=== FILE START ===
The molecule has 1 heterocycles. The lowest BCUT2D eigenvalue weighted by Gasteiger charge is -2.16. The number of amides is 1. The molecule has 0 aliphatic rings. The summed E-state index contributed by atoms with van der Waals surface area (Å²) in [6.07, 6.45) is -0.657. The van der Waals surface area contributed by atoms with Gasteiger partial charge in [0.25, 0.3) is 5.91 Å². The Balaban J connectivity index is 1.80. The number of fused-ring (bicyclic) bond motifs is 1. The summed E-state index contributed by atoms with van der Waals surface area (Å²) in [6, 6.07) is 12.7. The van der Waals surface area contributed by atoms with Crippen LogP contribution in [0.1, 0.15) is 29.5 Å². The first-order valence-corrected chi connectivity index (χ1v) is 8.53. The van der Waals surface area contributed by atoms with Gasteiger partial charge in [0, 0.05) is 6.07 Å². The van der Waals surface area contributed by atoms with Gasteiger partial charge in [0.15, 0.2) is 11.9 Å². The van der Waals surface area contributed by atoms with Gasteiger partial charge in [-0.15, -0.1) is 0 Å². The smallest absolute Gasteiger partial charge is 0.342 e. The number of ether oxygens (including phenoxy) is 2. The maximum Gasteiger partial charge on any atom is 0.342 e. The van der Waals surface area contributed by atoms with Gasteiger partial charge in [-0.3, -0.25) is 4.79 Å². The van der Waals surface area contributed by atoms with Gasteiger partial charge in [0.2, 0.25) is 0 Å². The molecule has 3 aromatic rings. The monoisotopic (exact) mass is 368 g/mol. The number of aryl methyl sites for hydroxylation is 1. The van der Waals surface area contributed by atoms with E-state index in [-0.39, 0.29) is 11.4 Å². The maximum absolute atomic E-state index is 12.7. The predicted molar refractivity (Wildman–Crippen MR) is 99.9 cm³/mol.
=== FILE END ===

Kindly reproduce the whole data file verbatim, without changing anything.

The molecule has 1 heterocycles. The lowest BCUT2D eigenvalue weighted by Gasteiger charge is -2.16. The number of amides is 1. The molecule has 0 aliphatic rings. The summed E-state index contributed by atoms with van der Waals surface area (Å²) in [6.07, 6.45) is -0.657. The van der Waals surface area contributed by atoms with Gasteiger partial charge in [0.25, 0.3) is 5.91 Å². The Balaban J connectivity index is 1.80. The number of fused-ring (bicyclic) bond motifs is 1. The summed E-state index contributed by atoms with van der Waals surface area (Å²) in [6, 6.07) is 12.7. The van der Waals surface area contributed by atoms with Crippen LogP contribution in [0.1, 0.15) is 29.5 Å². The first-order valence-corrected chi connectivity index (χ1v) is 8.53. The van der Waals surface area contributed by atoms with Gasteiger partial charge in [0, 0.05) is 6.07 Å². The van der Waals surface area contributed by atoms with Gasteiger partial charge in [0.15, 0.2) is 11.9 Å². The van der Waals surface area contributed by atoms with Gasteiger partial charge in [-0.15, -0.1) is 0 Å². The smallest absolute Gasteiger partial charge is 0.342 e. The number of ether oxygens (including phenoxy) is 2. The maximum Gasteiger partial charge on any atom is 0.342 e. The van der Waals surface area contributed by atoms with Gasteiger partial charge in [-0.3, -0.25) is 4.79 Å². The van der Waals surface area contributed by atoms with Gasteiger partial charge in [0.2, 0.25) is 0 Å². The molecule has 3 aromatic rings. The monoisotopic (exact) mass is 368 g/mol. The number of aryl methyl sites for hydroxylation is 1. The van der Waals surface area contributed by atoms with E-state index in [-0.39, 0.29) is 11.4 Å². The maximum absolute atomic E-state index is 12.7. The predicted molar refractivity (Wildman–Crippen MR) is 99.9 cm³/mol.